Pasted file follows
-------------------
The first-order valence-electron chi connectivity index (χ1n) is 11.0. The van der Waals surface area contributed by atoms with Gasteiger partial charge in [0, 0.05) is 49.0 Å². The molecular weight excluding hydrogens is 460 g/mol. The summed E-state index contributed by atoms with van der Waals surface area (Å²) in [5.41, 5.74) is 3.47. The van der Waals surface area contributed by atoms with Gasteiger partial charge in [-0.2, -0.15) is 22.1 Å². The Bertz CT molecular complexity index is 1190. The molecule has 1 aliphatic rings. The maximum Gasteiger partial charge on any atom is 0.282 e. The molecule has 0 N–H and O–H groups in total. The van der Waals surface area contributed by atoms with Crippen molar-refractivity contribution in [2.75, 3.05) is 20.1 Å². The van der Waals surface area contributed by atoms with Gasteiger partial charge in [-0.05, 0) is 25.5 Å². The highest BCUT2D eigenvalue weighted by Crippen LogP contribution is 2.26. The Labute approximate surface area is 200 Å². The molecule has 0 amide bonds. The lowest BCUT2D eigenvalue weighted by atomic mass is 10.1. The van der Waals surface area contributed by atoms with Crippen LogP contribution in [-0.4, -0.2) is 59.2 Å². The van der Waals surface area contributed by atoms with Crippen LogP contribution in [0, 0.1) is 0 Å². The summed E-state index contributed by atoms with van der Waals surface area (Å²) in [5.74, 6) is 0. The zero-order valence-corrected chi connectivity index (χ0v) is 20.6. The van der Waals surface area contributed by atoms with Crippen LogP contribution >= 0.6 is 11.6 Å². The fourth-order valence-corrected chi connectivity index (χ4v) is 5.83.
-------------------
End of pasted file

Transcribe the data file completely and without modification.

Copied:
The first-order valence-electron chi connectivity index (χ1n) is 11.0. The van der Waals surface area contributed by atoms with Gasteiger partial charge in [0, 0.05) is 49.0 Å². The molecular weight excluding hydrogens is 460 g/mol. The summed E-state index contributed by atoms with van der Waals surface area (Å²) in [5.41, 5.74) is 3.47. The van der Waals surface area contributed by atoms with Gasteiger partial charge in [-0.2, -0.15) is 22.1 Å². The Bertz CT molecular complexity index is 1190. The molecule has 1 aliphatic rings. The maximum Gasteiger partial charge on any atom is 0.282 e. The molecule has 0 N–H and O–H groups in total. The van der Waals surface area contributed by atoms with Crippen molar-refractivity contribution in [2.75, 3.05) is 20.1 Å². The van der Waals surface area contributed by atoms with Gasteiger partial charge in [-0.05, 0) is 25.5 Å². The highest BCUT2D eigenvalue weighted by Crippen LogP contribution is 2.26. The Labute approximate surface area is 200 Å². The molecule has 0 amide bonds. The lowest BCUT2D eigenvalue weighted by atomic mass is 10.1. The van der Waals surface area contributed by atoms with Crippen LogP contribution in [-0.4, -0.2) is 59.2 Å². The van der Waals surface area contributed by atoms with Crippen LogP contribution in [0, 0.1) is 0 Å². The summed E-state index contributed by atoms with van der Waals surface area (Å²) in [5.74, 6) is 0. The zero-order valence-corrected chi connectivity index (χ0v) is 20.6. The van der Waals surface area contributed by atoms with Crippen LogP contribution >= 0.6 is 11.6 Å². The fourth-order valence-corrected chi connectivity index (χ4v) is 5.83.